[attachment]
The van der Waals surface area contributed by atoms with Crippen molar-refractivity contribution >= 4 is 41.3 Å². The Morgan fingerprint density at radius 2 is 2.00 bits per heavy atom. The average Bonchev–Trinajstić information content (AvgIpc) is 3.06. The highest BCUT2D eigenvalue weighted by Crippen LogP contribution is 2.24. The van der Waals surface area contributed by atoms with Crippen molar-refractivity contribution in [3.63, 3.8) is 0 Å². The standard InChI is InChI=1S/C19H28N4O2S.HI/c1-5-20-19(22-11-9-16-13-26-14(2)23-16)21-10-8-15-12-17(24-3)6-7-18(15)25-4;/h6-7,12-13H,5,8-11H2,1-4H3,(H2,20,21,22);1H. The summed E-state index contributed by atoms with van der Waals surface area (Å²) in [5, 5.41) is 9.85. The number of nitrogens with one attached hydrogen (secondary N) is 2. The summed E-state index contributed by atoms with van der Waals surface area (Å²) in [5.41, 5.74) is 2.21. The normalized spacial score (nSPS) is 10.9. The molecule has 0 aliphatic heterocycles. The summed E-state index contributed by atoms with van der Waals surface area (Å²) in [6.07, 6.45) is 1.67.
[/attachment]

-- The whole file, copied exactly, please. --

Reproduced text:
The van der Waals surface area contributed by atoms with Crippen molar-refractivity contribution >= 4 is 41.3 Å². The Morgan fingerprint density at radius 2 is 2.00 bits per heavy atom. The average Bonchev–Trinajstić information content (AvgIpc) is 3.06. The highest BCUT2D eigenvalue weighted by Crippen LogP contribution is 2.24. The van der Waals surface area contributed by atoms with Crippen molar-refractivity contribution in [3.63, 3.8) is 0 Å². The standard InChI is InChI=1S/C19H28N4O2S.HI/c1-5-20-19(22-11-9-16-13-26-14(2)23-16)21-10-8-15-12-17(24-3)6-7-18(15)25-4;/h6-7,12-13H,5,8-11H2,1-4H3,(H2,20,21,22);1H. The summed E-state index contributed by atoms with van der Waals surface area (Å²) in [5, 5.41) is 9.85. The number of nitrogens with one attached hydrogen (secondary N) is 2. The summed E-state index contributed by atoms with van der Waals surface area (Å²) in [5.41, 5.74) is 2.21. The normalized spacial score (nSPS) is 10.9. The molecule has 0 aliphatic heterocycles. The summed E-state index contributed by atoms with van der Waals surface area (Å²) in [6.07, 6.45) is 1.67.